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Priests ordained to the world’s first ordinariate

By on Saturday, 15 January 2011

Archbishop Vincent Nichols with the first clergy of the world's first Personal Ordinariate (Photo: James Bradley)

Archbishop Vincent Nichols with the first clergy of the world's first Personal Ordinariate (Photo: James Bradley)

Three former Anglican bishops were ordained to the Catholic priesthood today as the founding members of the world’s first ordinariate for groups of ex-Anglicans.

Archbishop Vincent Nichols of Westminster ordained the three men this morning at a packed Westminster Cathedral.

Keith Newton, the former Bishop of Richborough, Andrew Burnham, the former Bishop of Ebbsfleet, and John Broadhurst, the former Bishop of Fulham, were ordained Catholic priests just two days after their ordination to the diaconate and only two weeks after they were received into the Catholic Church.

The three men become the first clergy members of the world’s first personal ordinariate, established by a papal decree and known as the Personal Ordinariate of Our Lady of Walsingham, under the protection of Blessed John Henry Newman. The Ordinary, or head, of the ordinariate will be Fr Newton.

Fr Newton, Fr Burnham and Fr Broadhurst were three of five Anglican bishops in England and Wales who publicly announced that they would take up the offer made in the Pope’s November 2009 decree Anglicanorum coetibus.

All three were flying bishops in the Church of England, ministering to Anglo-Catholics who were not able in good conscience to accept the ordination of women priests. Their flocks are preparing to enter into the new ordinariate during Holy Week.

At the start of the Mass, Archbishop Nichols read the Bull establishing the ordinariate. In it, Cardinal William Levada, prefect of the Congregation for the Doctrine of the Faith, said the ordinariate “marks a unique and historic moment in the life of the Catholic community in this country”.

The three men were presented for ordination by Westminster auxiliary Bishop Alan Hopes, himself a former Anglican.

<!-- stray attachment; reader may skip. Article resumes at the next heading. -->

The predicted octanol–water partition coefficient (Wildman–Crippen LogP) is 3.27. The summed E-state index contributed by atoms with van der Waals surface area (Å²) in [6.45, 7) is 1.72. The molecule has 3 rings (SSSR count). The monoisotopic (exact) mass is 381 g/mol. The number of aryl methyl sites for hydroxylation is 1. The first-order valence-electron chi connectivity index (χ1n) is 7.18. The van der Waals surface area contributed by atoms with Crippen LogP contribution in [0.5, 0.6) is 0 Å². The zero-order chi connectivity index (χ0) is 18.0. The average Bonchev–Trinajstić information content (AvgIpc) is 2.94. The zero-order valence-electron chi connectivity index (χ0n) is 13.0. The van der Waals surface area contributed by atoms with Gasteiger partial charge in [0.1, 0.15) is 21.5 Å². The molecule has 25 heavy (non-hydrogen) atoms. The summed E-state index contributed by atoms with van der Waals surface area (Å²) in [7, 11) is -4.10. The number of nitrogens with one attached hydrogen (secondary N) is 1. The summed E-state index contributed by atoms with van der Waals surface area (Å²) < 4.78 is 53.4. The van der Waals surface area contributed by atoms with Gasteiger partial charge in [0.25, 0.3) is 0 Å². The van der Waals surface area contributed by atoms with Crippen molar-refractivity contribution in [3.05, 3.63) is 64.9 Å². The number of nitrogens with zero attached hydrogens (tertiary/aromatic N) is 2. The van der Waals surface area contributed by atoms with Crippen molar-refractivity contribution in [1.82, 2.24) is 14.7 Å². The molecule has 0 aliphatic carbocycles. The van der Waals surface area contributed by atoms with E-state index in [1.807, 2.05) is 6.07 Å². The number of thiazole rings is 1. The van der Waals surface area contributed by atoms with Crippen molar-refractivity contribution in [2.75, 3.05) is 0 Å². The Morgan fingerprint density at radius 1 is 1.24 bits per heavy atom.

In his homily, Archbishop Nichols thanked the Church of England, especially the Archbishop of Canterbury, Dr Rowan Williams.

Archbishop Nichols said: “I want in particular to recognise your dedication as priests and bishops of the Church of England and affirm the fruitfulness of your ministry.

“I thank so many in the Church of England who have recognised your sincerity and integrity in making this journey and who have assured you of their prayers and good wishes. First among these is Rowan, Archbishop of Canterbury, with his characteristic insight and generosity of heart and spirit. This journey of course involves some sad parting of friends. This too we recognise and it strengthens the warmth of our welcome.”

He added: “We thank our Holy Father Pope Benedict for not only placing this ordinariate under the protection of Our Lady of Walsingham but also for givuing it Bl John Henry Newman as its patron.”

Referring the Pope’s December 20 speech, Archbishop Nichols spoke about Blessed John Henry Newman’s idea of conscience.

He continued: “Today we thank the Holy Father for the courageous leadership he gives in establishing the first personal ordinariate. His intentions are clear. It is as he said, ‘a prophetic gesture’. It is to contribute to the wider goal of visible unity between our two Churches by helping us to know in practice how our patrimonies of faith and living can strengthen each other in our mission today.”

Archbishop Nichols said the Pope’s ministry was central to the visible unity of the Church.

He said: “It is central to the faith of those who enter into full communion in this ordinariat. It is central to the werlcome, encouragement and support the Catholic community in England and Wales gives to this development and to allk who seek to be part of it.”

He entrusted the ordinariate to the intercession of Our Lady of Walsingham.

After the laying on of hands and the prayer of ordination, Mrs Broadhurst, Mrs Burnham and Mrs Newton brought their husbands the symbols of the priesthood, the vestments.

The three former Anglican Sisters at Walsingham, who were received into the Catholic Church with the former bishops, brought up the gifts to Archbishop Nichols.

The music at the Mass was sung by Westminster Cathedral choir. The Mass was Missa O quam gloriosum. There was music by Elgar and Stanford. The closing hymn was Newman’s “Praise to the Holiest in the Height”.

More than 60 priests from across England and Wales concelebrated at the Mass of Ordination and laid their hands on the ordinands. Archbishop Bernard Longley of Birmingham, Auxiliary Bishop William Kenny of Birmingham, Bishop Hopes and Bishop Thomas McMahon of Brentwood were among the bishops concelebrating at the Mass.

At Communion, many people came up to receive blessings from the new priests.